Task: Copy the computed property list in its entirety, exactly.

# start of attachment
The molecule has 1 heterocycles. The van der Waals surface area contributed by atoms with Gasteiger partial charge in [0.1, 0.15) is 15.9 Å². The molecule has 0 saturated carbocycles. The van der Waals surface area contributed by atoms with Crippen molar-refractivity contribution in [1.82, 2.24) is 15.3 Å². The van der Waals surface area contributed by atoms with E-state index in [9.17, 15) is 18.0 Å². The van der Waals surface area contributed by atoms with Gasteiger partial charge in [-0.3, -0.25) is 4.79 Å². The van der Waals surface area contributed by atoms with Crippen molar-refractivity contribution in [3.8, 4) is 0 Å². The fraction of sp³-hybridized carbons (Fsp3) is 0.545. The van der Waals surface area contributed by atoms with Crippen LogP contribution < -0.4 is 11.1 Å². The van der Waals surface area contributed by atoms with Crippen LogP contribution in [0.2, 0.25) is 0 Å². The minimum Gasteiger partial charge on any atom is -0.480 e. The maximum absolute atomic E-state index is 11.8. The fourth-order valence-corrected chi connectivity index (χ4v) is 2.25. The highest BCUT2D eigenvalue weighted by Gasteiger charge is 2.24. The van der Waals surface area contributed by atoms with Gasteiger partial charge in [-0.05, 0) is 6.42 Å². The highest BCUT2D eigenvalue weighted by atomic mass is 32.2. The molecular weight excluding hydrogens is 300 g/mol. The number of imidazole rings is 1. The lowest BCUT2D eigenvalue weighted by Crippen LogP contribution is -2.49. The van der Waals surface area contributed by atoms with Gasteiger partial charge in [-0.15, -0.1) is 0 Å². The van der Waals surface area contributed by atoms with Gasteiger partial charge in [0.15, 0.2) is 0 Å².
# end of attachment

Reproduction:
The molecule has 1 heterocycles. The van der Waals surface area contributed by atoms with Gasteiger partial charge in [0.1, 0.15) is 15.9 Å². The molecule has 0 saturated carbocycles. The van der Waals surface area contributed by atoms with Crippen molar-refractivity contribution in [1.82, 2.24) is 15.3 Å². The van der Waals surface area contributed by atoms with E-state index in [9.17, 15) is 18.0 Å². The van der Waals surface area contributed by atoms with Gasteiger partial charge in [-0.3, -0.25) is 4.79 Å². The van der Waals surface area contributed by atoms with Crippen molar-refractivity contribution in [3.8, 4) is 0 Å². The fraction of sp³-hybridized carbons (Fsp3) is 0.545. The van der Waals surface area contributed by atoms with Crippen LogP contribution < -0.4 is 11.1 Å². The van der Waals surface area contributed by atoms with Crippen LogP contribution in [0.2, 0.25) is 0 Å². The minimum Gasteiger partial charge on any atom is -0.480 e. The maximum absolute atomic E-state index is 11.8. The fourth-order valence-corrected chi connectivity index (χ4v) is 2.25. The highest BCUT2D eigenvalue weighted by Gasteiger charge is 2.24. The van der Waals surface area contributed by atoms with Gasteiger partial charge in [-0.05, 0) is 6.42 Å². The highest BCUT2D eigenvalue weighted by atomic mass is 32.2. The molecular weight excluding hydrogens is 300 g/mol. The number of imidazole rings is 1. The lowest BCUT2D eigenvalue weighted by Crippen LogP contribution is -2.49. The van der Waals surface area contributed by atoms with Gasteiger partial charge in [-0.15, -0.1) is 0 Å². The van der Waals surface area contributed by atoms with Gasteiger partial charge in [0.15, 0.2) is 0 Å².